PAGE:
5. Blot with a dry towel to absorb the excess moisture. 

If the stain remains, mix together one tablespoon of dishwashing liquid with one tablespoon of ammonia in two cups of warm water. Apply this solution to the stain by gently blotting with a clean, white towel. Blot until the stain is saturated with the solution. Leave on for at least 30 minutes, periodically blotting with a clean towel to lift up the dye, followed by more solution. Keep blotting and reapplying until the stain is removed. Blot with cold water to rinse the area. Blot with dry towel to remove the excess moisture. 

How to Remove Dye Stains from Flooring

The ability of a dye to absorb into a flooring material, or other hard surface, depends on the type of material. Highly polished, hard surfaces often resist the dye, leaving the dye just on the surface. Softer surfaces, such as lightly finished wood, will absorb the dye into the top layers of the floor. Wiping up the stain quickly is essential to properly removing it. 

What You'll Need Before You Start:

  • Clean, white towels
  • Mild dishwashing liquid
  • Baking soda

Dampen a clean, white towel with cool water. Add a small amount of dishwashing liquid. Quickly wipe up the dye. If the dye is still wet, work quickly and avoid spreading the stain over a larger area. If the dye is dried, gently rub the cloth over the stained area to remove the dye stain.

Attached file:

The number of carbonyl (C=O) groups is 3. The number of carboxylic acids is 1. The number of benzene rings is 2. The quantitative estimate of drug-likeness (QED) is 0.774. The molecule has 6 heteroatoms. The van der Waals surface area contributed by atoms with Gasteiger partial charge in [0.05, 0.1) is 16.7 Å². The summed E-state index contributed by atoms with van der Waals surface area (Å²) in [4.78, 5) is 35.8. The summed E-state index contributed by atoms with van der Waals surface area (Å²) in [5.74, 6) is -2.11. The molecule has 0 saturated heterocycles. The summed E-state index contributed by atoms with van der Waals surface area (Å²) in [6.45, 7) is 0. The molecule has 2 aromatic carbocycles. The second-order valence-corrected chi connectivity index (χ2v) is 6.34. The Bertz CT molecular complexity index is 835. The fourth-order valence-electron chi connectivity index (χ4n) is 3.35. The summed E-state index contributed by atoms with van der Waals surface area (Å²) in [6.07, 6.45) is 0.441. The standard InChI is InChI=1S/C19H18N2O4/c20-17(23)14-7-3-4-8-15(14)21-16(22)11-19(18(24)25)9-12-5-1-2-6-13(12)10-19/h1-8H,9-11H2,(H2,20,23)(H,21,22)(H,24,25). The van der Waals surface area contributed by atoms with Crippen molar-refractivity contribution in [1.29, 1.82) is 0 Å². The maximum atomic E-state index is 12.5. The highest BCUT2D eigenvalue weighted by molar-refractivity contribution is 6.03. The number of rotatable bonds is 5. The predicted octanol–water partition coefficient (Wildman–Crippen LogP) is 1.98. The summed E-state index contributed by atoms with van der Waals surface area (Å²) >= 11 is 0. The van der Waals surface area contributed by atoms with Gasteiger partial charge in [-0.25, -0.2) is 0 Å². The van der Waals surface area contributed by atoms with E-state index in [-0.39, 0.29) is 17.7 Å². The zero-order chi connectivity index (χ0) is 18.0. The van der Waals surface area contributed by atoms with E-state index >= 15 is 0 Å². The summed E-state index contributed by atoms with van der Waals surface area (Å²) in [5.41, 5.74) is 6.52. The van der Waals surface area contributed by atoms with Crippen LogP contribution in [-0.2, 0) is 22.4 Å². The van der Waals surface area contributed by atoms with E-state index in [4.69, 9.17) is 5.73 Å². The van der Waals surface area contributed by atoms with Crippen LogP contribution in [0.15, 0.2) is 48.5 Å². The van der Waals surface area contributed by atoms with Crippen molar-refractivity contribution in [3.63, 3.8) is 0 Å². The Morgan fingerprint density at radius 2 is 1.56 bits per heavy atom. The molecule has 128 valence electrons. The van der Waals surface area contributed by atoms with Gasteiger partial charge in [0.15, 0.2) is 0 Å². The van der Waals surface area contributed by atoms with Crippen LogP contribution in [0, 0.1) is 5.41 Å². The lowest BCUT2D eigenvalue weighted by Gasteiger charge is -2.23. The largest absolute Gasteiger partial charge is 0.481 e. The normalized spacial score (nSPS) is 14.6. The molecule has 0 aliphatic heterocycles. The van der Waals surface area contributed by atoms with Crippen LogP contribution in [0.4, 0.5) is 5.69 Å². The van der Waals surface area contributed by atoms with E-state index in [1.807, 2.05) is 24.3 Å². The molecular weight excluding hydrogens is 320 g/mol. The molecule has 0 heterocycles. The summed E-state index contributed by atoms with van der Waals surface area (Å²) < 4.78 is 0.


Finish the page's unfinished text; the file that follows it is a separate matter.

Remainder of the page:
If the stain remains, you may need to gently remove it from the surface of the floor using baking soda. Sprinkle baking soda in a thick layer over the wet, stained area. Allow to rest on the stain for a few minutes. Using a clean, white towel, gently work the baking soda into the stained area. The baking soda will help scour away the stain without leaving scratches. Use a damp, clean towel to clean baking soda from the floor. 

How to Remove Dye Stains from Upholstery

The process for removing dye stains from upholstery is similar to removing it from carpet. The only exception is that working on upholstery stains often involves verticle surfaces. When removing a stain from a verticle location, place a clean, white towel underneath the stain against the fabric. This keeps the removed dye from running down and creating a larger dye stain

What You'll Need Before You Start:

  • Mild dishwashing liquid
  • White vinegar
  • Alcohol
  • Ammonia
  • Clean, white towels

Begin by using a clean, white towle to gently blot any excess dye from the upholstery. Create a mixture of 2 cups of cold water, one tablespoon dishwashing liquid and one tablespoon vinegar. Using a clean, white cloth, gently blot onto the stain. Allow to penetrate for at least 30 minutes. Every five minutes blot with a clean cloth and more solution. This helps to pull the dye out of the stain.

Once the stain is removed, or no longer coming off onto the towel, rinse the area by blotting with a clean towel moistened with cool water. Then blot away the excess moisture with a dry towel. 

Many dyes are intended to be permanent when applied to hair or fabric. Removing a dye stain may be difficult, but it is possible when treated quickly and with the correct cleaning products.